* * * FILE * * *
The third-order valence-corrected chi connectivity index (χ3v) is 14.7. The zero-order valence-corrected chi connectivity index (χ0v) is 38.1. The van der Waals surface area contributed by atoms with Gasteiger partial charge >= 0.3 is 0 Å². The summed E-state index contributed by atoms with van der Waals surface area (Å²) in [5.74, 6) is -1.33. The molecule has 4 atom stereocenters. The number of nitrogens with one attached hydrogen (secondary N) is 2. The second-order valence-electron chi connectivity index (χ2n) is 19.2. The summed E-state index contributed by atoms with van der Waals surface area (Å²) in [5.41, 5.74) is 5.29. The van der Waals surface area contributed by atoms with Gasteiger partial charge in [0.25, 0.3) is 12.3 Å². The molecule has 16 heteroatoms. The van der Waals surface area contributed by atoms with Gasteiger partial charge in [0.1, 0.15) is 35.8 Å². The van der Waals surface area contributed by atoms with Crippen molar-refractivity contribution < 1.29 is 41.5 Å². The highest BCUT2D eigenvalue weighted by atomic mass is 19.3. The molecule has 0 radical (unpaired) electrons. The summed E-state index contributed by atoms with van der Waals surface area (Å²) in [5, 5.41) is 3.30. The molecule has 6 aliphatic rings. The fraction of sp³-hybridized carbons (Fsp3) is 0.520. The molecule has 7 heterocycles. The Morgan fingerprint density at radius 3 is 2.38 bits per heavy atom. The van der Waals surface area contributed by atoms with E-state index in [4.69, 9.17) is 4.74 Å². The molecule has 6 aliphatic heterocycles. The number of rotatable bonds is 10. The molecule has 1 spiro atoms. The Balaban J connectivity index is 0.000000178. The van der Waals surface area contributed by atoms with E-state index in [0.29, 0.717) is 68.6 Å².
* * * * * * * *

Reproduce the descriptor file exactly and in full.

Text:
The third-order valence-corrected chi connectivity index (χ3v) is 14.7. The zero-order valence-corrected chi connectivity index (χ0v) is 38.1. The van der Waals surface area contributed by atoms with Gasteiger partial charge >= 0.3 is 0 Å². The summed E-state index contributed by atoms with van der Waals surface area (Å²) in [5.74, 6) is -1.33. The molecule has 4 atom stereocenters. The number of nitrogens with one attached hydrogen (secondary N) is 2. The second-order valence-electron chi connectivity index (χ2n) is 19.2. The summed E-state index contributed by atoms with van der Waals surface area (Å²) in [5.41, 5.74) is 5.29. The van der Waals surface area contributed by atoms with Gasteiger partial charge in [0.25, 0.3) is 12.3 Å². The molecule has 16 heteroatoms. The van der Waals surface area contributed by atoms with Gasteiger partial charge in [0.1, 0.15) is 35.8 Å². The van der Waals surface area contributed by atoms with Crippen molar-refractivity contribution < 1.29 is 41.5 Å². The highest BCUT2D eigenvalue weighted by atomic mass is 19.3. The molecule has 0 radical (unpaired) electrons. The summed E-state index contributed by atoms with van der Waals surface area (Å²) in [5, 5.41) is 3.30. The molecule has 6 aliphatic rings. The fraction of sp³-hybridized carbons (Fsp3) is 0.520. The molecule has 7 heterocycles. The Morgan fingerprint density at radius 3 is 2.38 bits per heavy atom. The van der Waals surface area contributed by atoms with E-state index in [4.69, 9.17) is 4.74 Å². The molecule has 6 aliphatic heterocycles. The number of rotatable bonds is 10. The molecule has 1 spiro atoms. The Balaban J connectivity index is 0.000000178. The van der Waals surface area contributed by atoms with E-state index in [0.29, 0.717) is 68.6 Å².